Posted on 4th July 2024 by Charlotte Ridler

Professor John Gribben receives prestigious José Carreras award

John Gribben, Professor of Medical Oncology at Barts Cancer Institute, Queen Mary University of London, has been named this year’s winner of the European Hematology Association’s prestigious José Carreras Award in recognition of his exceptional achievements and pivotal role in shaping the landscape of blood disorder (haematological) research.

The José Carreras Award honours leaders in haematological research. Each year, the European Hematology Association (EHA) Board selects an established and active investigator who has made an important lifetime contribution to haematology. The winner is invited to receive their award and deliver a lecture at the Opening Ceremony of the EHA’s Annual Congress, which this year took place on 13 June in Madrid, Spain. Professor Gribben presented a lecture entitled: “The impact of hematologic malignancies on the host immune system”.

Professor Gribben’s research focuses on leukaemia, bone marrow transplantation and immunotherapy. His group investigates how cancer cells impair the function of the immune system to escape attack. He and his team identified that leukaemia and lymphoma cells disrupt the function of the molecule actin within T cells, interfering with these cells’ ability to communicate with other components of the immune system and launch an effective attack. They discovered that these defects could be reversed with the drug lenalidomide. Based on this work, Professor Gribben led a phase III trial that resulted in the approval of lenalidomide and rituximab (a second immunotherapy) for follicular lymphoma.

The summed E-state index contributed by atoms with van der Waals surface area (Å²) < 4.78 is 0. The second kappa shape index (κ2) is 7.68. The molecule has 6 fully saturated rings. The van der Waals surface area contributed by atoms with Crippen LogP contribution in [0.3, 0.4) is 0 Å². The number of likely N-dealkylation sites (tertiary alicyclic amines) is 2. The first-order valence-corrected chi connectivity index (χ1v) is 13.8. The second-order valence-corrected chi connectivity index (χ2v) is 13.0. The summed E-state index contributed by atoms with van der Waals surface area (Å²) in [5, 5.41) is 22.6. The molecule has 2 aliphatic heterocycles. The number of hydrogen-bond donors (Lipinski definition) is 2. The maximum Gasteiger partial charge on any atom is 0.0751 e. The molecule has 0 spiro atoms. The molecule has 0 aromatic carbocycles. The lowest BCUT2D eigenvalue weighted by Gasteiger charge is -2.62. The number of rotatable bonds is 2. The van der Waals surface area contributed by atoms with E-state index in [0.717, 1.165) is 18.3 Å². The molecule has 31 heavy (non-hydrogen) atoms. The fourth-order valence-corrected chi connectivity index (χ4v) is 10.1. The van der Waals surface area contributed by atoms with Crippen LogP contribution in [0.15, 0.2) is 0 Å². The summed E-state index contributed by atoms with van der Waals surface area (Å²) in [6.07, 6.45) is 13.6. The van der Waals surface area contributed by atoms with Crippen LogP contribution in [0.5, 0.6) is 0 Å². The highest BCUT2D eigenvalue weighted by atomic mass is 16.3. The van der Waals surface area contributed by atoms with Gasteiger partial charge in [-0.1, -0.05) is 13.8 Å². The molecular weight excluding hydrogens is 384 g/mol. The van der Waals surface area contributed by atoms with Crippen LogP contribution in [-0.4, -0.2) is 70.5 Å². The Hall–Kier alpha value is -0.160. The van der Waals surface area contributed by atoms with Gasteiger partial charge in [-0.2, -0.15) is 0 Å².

John Gribben stands smiling at the viewer, holding a gold medal in a box.
Professor John Gribben

Professor Gribben has also led the introduction of the innovative new immunotherapy CAR-T therapy at Barts Health NHS Trust. In addition, he is investigating how to improve the function of CAR-T therapy, including using drugs called BTK inhibitors, which affect B-cell function.

The José Carreras Award is named in honour of Spanish opera singer José Carreras, who was diagnosed with acute lymphoblastic leukaemia. After initially being given a 1 in 10 chance of survival, Carreras received a bone marrow transplant in 1988 and was able to recover and return to the stage. Following his recovery, Carreras sought to improve the lives of others with leukaemia, founding the Josep Carreras Leukaemia Foundation. The Foundation has supported scholarships and research grants for scientists working in the field, and Carreras has continued to personally support clinical and basic research, including as an honorary member of the EHA.

Category: General News, Grants & Awards

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